- An annual plant completes its life cycle in the span of one growing season. This means they germinate from seed, grow, flower, set seed and then die; usually Spring to Fall. Some annuals thrive in cool weather and complete their life cycle Fall to Spring.
- This plant can be used as a tender perennial (coming back year after year) in mild winter areas of the country where temperatures rarely dip below 32°F for long periods of time. In extremely cold winter areas plants can be dug up, potted, and brought indoors to overwinter and replanted the next year.
- Annual flowers are a prime source of landscape color. While some trees, shrubs, and perennials provide short or intermittent periods of color, annuals provide instant color and continue non-stop for a long period of time. Most begin blooming in early spring and don’t stop until first frost. Others are planted in fall and bloom until early summer.
- Annuals come in a wide range of flower colors, growth habits, and sizes. Some are prized for their colorful foliage rather than their blooms. There are varieties for sun or shade areas making it easy to find an annual for any landscape setting including beds, borders, window boxes, hanging baskets and ground cover.
Using growth habits in the landscape
- One great advantage of annual flowers is the flexibility they offer in landscape design. Beds and containers can easily be changed each growing season to create an entirely new look.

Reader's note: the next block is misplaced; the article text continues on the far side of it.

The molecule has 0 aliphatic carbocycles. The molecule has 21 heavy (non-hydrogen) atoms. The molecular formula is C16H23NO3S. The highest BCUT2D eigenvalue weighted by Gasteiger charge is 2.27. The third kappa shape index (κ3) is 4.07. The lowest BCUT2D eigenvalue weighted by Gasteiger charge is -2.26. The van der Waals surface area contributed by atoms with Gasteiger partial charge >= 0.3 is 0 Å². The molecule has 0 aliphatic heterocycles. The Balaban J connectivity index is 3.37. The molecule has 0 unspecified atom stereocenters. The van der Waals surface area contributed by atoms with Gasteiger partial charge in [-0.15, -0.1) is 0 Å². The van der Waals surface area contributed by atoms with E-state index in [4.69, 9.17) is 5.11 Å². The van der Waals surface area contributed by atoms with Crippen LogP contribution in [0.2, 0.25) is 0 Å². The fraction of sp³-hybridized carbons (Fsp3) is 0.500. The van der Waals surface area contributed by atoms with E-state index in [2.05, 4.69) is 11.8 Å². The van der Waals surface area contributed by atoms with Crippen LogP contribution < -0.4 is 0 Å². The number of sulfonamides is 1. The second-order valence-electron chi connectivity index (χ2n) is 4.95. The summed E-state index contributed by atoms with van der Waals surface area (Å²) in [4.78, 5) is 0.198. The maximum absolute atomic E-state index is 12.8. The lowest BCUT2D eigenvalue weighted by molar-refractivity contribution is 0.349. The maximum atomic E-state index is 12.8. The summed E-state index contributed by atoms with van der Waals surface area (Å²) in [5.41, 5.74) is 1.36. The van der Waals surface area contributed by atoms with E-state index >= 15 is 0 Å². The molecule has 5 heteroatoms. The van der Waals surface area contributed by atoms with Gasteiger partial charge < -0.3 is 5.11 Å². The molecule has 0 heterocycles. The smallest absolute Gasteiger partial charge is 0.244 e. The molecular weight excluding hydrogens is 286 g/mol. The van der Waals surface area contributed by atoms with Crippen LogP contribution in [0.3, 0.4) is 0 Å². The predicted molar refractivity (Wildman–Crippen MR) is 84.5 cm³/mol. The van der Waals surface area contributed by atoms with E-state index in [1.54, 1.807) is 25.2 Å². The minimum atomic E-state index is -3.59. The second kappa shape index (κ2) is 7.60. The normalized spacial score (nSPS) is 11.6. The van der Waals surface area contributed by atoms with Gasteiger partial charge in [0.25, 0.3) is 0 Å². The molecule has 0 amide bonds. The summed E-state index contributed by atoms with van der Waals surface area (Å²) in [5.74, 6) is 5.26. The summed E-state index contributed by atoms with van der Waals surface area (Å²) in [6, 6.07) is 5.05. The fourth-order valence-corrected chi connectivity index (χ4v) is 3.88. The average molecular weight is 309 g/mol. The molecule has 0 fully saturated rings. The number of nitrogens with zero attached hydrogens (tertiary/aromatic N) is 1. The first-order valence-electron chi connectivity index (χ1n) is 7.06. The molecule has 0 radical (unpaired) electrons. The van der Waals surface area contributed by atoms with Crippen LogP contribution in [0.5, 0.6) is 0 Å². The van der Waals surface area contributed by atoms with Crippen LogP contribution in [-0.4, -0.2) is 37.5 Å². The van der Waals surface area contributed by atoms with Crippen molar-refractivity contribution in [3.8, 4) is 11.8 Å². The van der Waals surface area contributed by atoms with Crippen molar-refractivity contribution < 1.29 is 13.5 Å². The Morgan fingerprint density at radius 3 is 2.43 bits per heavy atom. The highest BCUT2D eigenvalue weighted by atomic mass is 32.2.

- When creating an annual bed with a variety of annuals, tall upright annuals should occupy the center of an island planting or the back of a bed or border that is located against a wall, fence or building. Use medium size mounding plants in the middle and the shortest trailing plants in the front.
- To make a huge visual impact, plant the same variety and color annual in one area. This is commonly referred to as a mass planting.
- In combination planters, use tall annuals as the centerpiece surrounded by mounding varieties with contrasting flowers and foliage. Then add trailing varieties to cascade over the edge of the planter.
- Annuals are often added to perennial gardens in the same way to supply additional color and fill gaps between perennial blooming cycles.
Beds and Borders, Container, Mass Planting, Color Accent
- Compact tuberous perennial
- Large, colorful double flowers
- Blooms from spring through fall
- Ideal for containers or borders